Federal and state regulators frequently rely on independent compliance monitors to ensure that corporate wrongdoers follow-through on correcting the conduct that got them into trouble. Southern District of New York Judge Jed Rakoff has referred to a corporate monitor as both a “financial watchdog” and “an overseer who has initiated vast improvements in the company’s internal controls and corporate governance.” Typically installed as part of a settlement agreement between the government and those companies that have had legal and regulatory issues, the monitors assess and report back to the government on violations of the law and on the effectiveness of the corporation’s compliance and ethics programs.
New York’s Department of Financial Services (DFS), under the leadership of Benjamin M. Lawsky, has put a new spin on the use of government-appointed monitors in recent months, pushing for their installation at financial institutions under DFS’s purview regardless of whether the bank has been found to have done anything wrong. Lawsky refers to these pre-settlement monitors as “consultants” who possess an invaluable level of expertise in the types of complex financial matters DFS considers and seems to suggest that the DFS has the authority to order the installation of such monitors at financial institutions even where no investigation has been initiated.
Under DFS’s novel approach, the monitors are to be used to conduct “routine examinations” at some of the almost 2,000 financial institutions regulated by the DFS. Lawsky has told the Wall Street Journal that he views this strategy as a way to prevent bad behavior from occurring in the first place.
The outlines of the DFS’s plan are largely undefined. Lawsky suggests that DFS’s first focus would be on banks participating in “high-risk” international transactions that might raise questions about money laundering or involve countries subject to United States sanctions. Ultimately, he seeks to place DFS “consultants” in the largest international banks.
In addition to using the corporate monitors to conduct routine examinations, Lawsky asserts that these individuals also can provide an extra layer of scrutiny in instances where the evidence suggests significant problems at an institution and an investigation has been initiated, but the agency is not yet ready to bring charges. This approach has been taken in DFS’s investigation of alleged foreign exchange rate manipulation by various international banks. In late 2014, United States and United Kingdom regulators fined six major banks a total of $4.3 billion for failing to stop traders from trying to manipulate the foreign exchange market. DFS declined to participate in those settlements, reportedly finding the deals to be “too weak.”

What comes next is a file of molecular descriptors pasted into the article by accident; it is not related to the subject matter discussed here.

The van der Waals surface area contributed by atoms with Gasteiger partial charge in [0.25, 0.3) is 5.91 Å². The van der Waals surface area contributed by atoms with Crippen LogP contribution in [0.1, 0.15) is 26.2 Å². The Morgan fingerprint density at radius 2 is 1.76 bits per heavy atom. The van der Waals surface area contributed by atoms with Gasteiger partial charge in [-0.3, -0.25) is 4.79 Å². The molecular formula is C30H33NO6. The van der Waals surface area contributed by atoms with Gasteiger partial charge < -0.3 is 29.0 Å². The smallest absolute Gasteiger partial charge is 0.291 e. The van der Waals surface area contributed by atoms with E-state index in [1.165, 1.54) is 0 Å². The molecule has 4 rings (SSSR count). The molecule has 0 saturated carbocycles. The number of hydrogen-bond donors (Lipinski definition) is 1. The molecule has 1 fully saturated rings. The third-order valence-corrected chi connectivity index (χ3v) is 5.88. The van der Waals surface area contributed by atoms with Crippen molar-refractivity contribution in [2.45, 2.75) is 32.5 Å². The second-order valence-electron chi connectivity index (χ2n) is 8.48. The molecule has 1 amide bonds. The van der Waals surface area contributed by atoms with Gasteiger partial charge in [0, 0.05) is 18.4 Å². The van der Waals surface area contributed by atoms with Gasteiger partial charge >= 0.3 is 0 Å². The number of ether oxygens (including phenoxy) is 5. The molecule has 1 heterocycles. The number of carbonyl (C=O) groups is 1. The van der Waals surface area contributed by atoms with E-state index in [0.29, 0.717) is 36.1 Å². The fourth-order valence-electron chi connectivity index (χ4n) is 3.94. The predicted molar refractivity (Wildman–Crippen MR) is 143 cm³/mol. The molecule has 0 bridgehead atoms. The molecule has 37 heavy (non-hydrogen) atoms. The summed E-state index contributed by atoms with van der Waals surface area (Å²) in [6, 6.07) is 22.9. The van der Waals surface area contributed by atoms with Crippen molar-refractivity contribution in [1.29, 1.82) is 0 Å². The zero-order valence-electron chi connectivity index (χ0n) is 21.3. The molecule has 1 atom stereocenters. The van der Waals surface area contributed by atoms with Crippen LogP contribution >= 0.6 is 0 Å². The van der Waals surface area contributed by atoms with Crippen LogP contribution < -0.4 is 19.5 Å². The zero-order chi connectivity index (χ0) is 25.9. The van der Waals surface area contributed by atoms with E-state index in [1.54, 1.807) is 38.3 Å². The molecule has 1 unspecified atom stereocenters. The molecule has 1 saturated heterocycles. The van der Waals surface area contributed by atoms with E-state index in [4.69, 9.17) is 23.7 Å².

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Instead, DFS launched its own investigation, in which it reportedly is seeking more severe penalties. Media reports from December 2014 indicate that DFS had been successful in placing monitors at some of the banks it is investigating. As of today, DFS still has not brought charges against these institutions despite months of monitoring.
Some bankers believe that the installation of monitors before a finding of wrongdoing goes too far in an already highly regulated industry. One banker has expressed concern that the outside monitor would “have too much incentive to find and report problems, no matter how small, to justify its fees.”
Although the use of monitors is intrusive and expensive, another concern with the DFS’s plan to install monitors pre-settlement is the potential assault on the attorney-client and attorney work product privileges. This is true especially in those cases in which the institution already is being investigated by the DFS and may be considering building a defense to any charges that may be levied. The idea of having government sponsored supervision and intrusion in an institution’s daily operations before any charges have been brought flies in the face of the traditional role of government and the relationship between counsel for the company and the government. Indeed, in circumstances of on-going negotiations, the installation of a monitor may eliminate a company’s ability to push back or suggest that it would litigate rather than settle.
The DFS’s bold tactics have proven useful in wrestling huge settlements from financial institutions that do business in New York, making it a serious force in the world of international finance. Although the installation of corporate monitors may have been proven to be successful in reining in a wayward corporation, their value must be balanced against the associated costs. The DFS’s plan to rely on monitors pre-settlement to conduct examinations and assist DFS in the discovery of evidence may tip the scales inappropriately in the government’s favor.
From The Insider Blog: White Collar Defense & Securities Enforcement.